Childhood visits to district land helped foster land manager’s future career
Jeremy Olson removes a trap from a creek to see what creatures live in the waterway.
It’s fair to say that destiny, in an indirect way, led Jeremy Olson to a career at the St. Johns River Water Management District.
“When I was little I always gravitated toward nature,” says Olson, the district’s land management program manager and the former land manager responsible for managing more than 30,000 acres in Alachua, Putnam and Marion counties. “My childhood home was adjacent to the Wekiva River Buffer Conservation Area which, coincidentally, is a district-owned property.”
It was obvious to Olson’s parents that the natural world would play a dominant role in his life and career, so they nurtured his passions by buying him bug boxes, aquariums and field identification guides and let him roam the forests in muddy pursuit of snakes and creepy crawlies.
“As I got older, my parents pushed me to connect with mentors and pursue a wildlife ecology degree,” he notes.
Olson joined the district in 2012, following a seven-year stint with the Florida Fish and Wildlife Conservation Commission in Osceola County.
“Several of the properties I helped manage were owned by SJRWMD, so I met many district employees and was impressed with the agency’s mission and culture of empowerment,” he says. “When a district job was advertised in Gainesville I jumped at the chance.”
There are no typical days for Olson, and he isn’t complaining. One day may find him planning and implementing prescribed fires; on another, he’s restoring altered habitat or responding to emergencies, such as wildfires or hurricanes. The biggest challenge, he says, is not becoming overwhelmed with the volume of work or the job’s ever-changing dynamics.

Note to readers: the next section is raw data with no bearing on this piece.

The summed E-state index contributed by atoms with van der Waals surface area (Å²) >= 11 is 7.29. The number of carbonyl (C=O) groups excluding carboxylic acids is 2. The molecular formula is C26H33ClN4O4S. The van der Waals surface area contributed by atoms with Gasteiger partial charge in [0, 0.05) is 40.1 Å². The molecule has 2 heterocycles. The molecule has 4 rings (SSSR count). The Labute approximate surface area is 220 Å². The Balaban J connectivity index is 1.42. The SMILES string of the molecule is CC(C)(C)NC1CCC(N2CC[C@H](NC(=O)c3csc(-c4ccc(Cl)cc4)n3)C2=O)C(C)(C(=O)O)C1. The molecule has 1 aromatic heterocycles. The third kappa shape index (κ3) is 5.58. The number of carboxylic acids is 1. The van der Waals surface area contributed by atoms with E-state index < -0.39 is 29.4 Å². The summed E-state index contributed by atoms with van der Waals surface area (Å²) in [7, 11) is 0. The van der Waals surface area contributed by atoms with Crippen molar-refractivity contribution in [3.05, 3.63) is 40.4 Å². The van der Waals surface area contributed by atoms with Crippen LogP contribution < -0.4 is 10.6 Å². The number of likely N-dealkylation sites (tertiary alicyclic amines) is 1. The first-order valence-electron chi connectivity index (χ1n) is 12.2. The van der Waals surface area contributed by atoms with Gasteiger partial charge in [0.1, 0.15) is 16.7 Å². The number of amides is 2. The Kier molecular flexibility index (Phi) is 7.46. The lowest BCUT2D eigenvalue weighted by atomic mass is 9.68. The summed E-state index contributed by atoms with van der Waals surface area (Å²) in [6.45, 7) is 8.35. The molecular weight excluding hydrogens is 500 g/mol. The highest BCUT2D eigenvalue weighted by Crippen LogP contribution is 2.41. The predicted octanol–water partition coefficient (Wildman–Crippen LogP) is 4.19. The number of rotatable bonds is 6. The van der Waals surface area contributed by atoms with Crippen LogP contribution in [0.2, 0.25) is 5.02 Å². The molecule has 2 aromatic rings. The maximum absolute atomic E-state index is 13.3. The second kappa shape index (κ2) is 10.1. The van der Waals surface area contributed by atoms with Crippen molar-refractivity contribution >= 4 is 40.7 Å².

“I think my friends get tired of hearing about how much I enjoy my job,” he says. “We use helicopters, airboats and horses to ignite prescribed fires. We work closely with law enforcement to catch poachers. We help facilitate outdoor events that encourage youth and disabled veterans to enjoy the properties we manage.”
There are also more subtle, slow-simmering rewards in being a land manager, Olson adds.
“Beyond the experiences that are instantly exciting, there are long-term projects that are exhilarating in a more nuanced way,” he says. “We are nudging ecosystems into a healthier state, a process that can take decades to accomplish. “
Olson says public access to the district’s diverse properties is critical.
“I’m proud of the district’s stance on public use,” he says. “I smile every time I see a little kid’s footprints in the mud or sand on one of our properties. It takes me back to when I was a kid exploring the Wekiva River Buffer Conservation Area and is reassuring to know the passion I have for nature is alive and well in the next generation.”
Top: Part of the job of a land manager includes planning and participating in conducting prescribed fires. Jeremy Olson, right, reviews a fire map.
Bottom: Land Management Program Manager Jeremy Olson was part of a team of district scientists and lands specialists who surveyed Silver Springs Forest Conservation Area to identify the plants and animals found there to write a land management plan specific to the property.